By Joon Kim
Taipei, July 25－After quietly listening to an investigative podcast in BBC’s The Documentary that was published July 17, I was genuinely surprised by its flatly agreeable content. In Caroline Bayley’s self-produced episode, titled “Soft Power Seduction: China Lures Taiwan’s Youth,” Ms. Bayley had visited the cities of Shanghai and “the heart of Taiwan,” Taipei, to open a serial of affable conversations with young Taiwanese aspirants and others about seeking new businesses in China.
Why are a lot, if not all, Taiwan’s youth relocating to China?
As an outsider citizen whose nationality is questionable, with no palpable expertise in the professional fieldworks of political science, I have begun to think that China is undertaking a diplomatic operation with well-adjusted stratagems to attract Taiwanese customers — namely its generation of youth.
Its operation is driven by two levels. First, to undermine Taiwanese efforts for pro-independence standards with maximal interference on every aspect of Taiwanese lifestyle. Second, covertly curtained, to withdraw Taiwan’s potential driving force for its sociopolitical future, its governmental powers strained, and facing extra burdens. At the other end of the cross strait is an ongoing struggle for a de facto islander nation to resurface its federal reserves. You may say that the island, which is used to being coerced by its mainland neighbor, could be — or has been, unknowingly —sinking below China’s immitigable force.
On local news, headlines are ominous: Economic stagnation. Unemployment surges. Chinese interference, yet again. “Taiwan,” revoked. As the dogmatic year of 2018 is slowly progressing toward an uncertain endgame, Taiwan’s optimal rates have been falling beyond zero without break since February, its plenipotentiary beauty decaying within seconds of a familiar yet ‘foreign’ control. For legal ventures have long proven useless, official statements have substituted actions with words, unfazed, if not, of Taiwanese independence. But could they persist for another decade or so?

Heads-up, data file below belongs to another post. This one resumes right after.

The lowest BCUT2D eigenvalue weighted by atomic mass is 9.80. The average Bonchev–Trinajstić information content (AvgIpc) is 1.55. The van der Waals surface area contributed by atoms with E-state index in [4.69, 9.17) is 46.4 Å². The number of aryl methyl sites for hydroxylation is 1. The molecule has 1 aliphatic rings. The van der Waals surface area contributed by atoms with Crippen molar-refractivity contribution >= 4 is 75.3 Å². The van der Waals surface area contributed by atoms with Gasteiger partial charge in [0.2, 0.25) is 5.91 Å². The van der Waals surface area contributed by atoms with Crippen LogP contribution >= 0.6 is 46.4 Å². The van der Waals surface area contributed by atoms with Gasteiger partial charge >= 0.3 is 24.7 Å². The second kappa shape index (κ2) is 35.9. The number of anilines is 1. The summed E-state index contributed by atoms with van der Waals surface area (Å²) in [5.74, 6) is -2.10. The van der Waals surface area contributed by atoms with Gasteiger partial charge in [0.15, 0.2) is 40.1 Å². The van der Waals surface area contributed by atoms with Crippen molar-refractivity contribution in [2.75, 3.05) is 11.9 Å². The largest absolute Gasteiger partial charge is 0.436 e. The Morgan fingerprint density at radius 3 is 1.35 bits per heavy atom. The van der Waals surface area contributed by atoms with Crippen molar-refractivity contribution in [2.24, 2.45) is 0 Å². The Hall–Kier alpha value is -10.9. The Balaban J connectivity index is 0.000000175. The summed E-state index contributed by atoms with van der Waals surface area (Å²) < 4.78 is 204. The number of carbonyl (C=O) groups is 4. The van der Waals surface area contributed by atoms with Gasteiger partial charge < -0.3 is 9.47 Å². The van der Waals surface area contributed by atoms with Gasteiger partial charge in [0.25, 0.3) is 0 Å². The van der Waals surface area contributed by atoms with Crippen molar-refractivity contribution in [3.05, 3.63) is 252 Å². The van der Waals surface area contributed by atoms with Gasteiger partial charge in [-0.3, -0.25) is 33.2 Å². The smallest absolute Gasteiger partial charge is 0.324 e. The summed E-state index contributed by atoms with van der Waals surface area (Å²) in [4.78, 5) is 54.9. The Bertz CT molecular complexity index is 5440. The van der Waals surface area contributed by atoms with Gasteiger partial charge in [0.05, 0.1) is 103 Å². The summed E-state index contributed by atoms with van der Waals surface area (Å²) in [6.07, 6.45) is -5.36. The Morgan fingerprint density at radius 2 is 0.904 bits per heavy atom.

And so, without doubt, its offspring have eyed, or as Ms. Bayley has described, has been “lured,” to China’s promotional “31 incentive measures” for cultural and economic change, in exchange for their own prosperity. This is, undoubtedly, a successful purse for Chinese President Xi’s so-called “Chinese Dream”; however, particularly dangerous to sovereign leaders in Taiwan. They must persuade their children with swift action before China does, or else, they could be waiting for something worse to appear.
“But we also need to have a sit-down discussion with China to come with a solution that is mutually acceptable to both sides,” said Taiwanese President Tsai in an interview in 2016. That mutuality, even the essence of it, has long been broken since 1949, after communism braced the top half, and democracy secured below. China would not sit for two nations, but for itself.
For China, reconciling with Taiwan could take one last step, but the United States has, for nearly a half a century of relief, pulled it apart from reach. For Taiwan, U.S. alliance is its first and most powerful (and maybe, trustworthy) measure. But during a national contingency, Taiwan’s first step is to pay attention to its children, who have had lost all their hopes at home, to restore the last of all its hopes back home.